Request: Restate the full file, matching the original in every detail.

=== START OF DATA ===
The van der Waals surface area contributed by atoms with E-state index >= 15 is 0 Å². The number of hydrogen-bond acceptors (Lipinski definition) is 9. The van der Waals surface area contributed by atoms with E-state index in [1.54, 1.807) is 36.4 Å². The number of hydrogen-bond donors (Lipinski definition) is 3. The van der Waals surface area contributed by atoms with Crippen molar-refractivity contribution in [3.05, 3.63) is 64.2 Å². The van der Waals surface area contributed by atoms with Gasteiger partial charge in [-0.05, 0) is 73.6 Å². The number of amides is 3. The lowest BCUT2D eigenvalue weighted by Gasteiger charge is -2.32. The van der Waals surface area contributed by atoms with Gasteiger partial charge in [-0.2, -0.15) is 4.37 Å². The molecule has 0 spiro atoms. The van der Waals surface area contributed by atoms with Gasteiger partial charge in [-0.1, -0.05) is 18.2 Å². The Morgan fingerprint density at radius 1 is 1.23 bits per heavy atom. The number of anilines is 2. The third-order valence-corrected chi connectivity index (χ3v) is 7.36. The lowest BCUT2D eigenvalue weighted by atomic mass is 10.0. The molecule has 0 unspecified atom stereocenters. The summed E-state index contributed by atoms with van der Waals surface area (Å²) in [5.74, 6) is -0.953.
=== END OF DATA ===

The van der Waals surface area contributed by atoms with E-state index >= 15 is 0 Å². The number of hydrogen-bond acceptors (Lipinski definition) is 9. The van der Waals surface area contributed by atoms with E-state index in [1.54, 1.807) is 36.4 Å². The number of hydrogen-bond donors (Lipinski definition) is 3. The van der Waals surface area contributed by atoms with Crippen molar-refractivity contribution in [3.05, 3.63) is 64.2 Å². The van der Waals surface area contributed by atoms with Gasteiger partial charge in [-0.05, 0) is 73.6 Å². The number of amides is 3. The lowest BCUT2D eigenvalue weighted by Gasteiger charge is -2.32. The van der Waals surface area contributed by atoms with Gasteiger partial charge in [-0.2, -0.15) is 4.37 Å². The molecule has 0 spiro atoms. The van der Waals surface area contributed by atoms with Gasteiger partial charge in [-0.1, -0.05) is 18.2 Å². The Morgan fingerprint density at radius 1 is 1.23 bits per heavy atom. The number of anilines is 2. The third-order valence-corrected chi connectivity index (χ3v) is 7.36. The lowest BCUT2D eigenvalue weighted by atomic mass is 10.0. The molecule has 0 unspecified atom stereocenters. The summed E-state index contributed by atoms with van der Waals surface area (Å²) in [5.74, 6) is -0.953.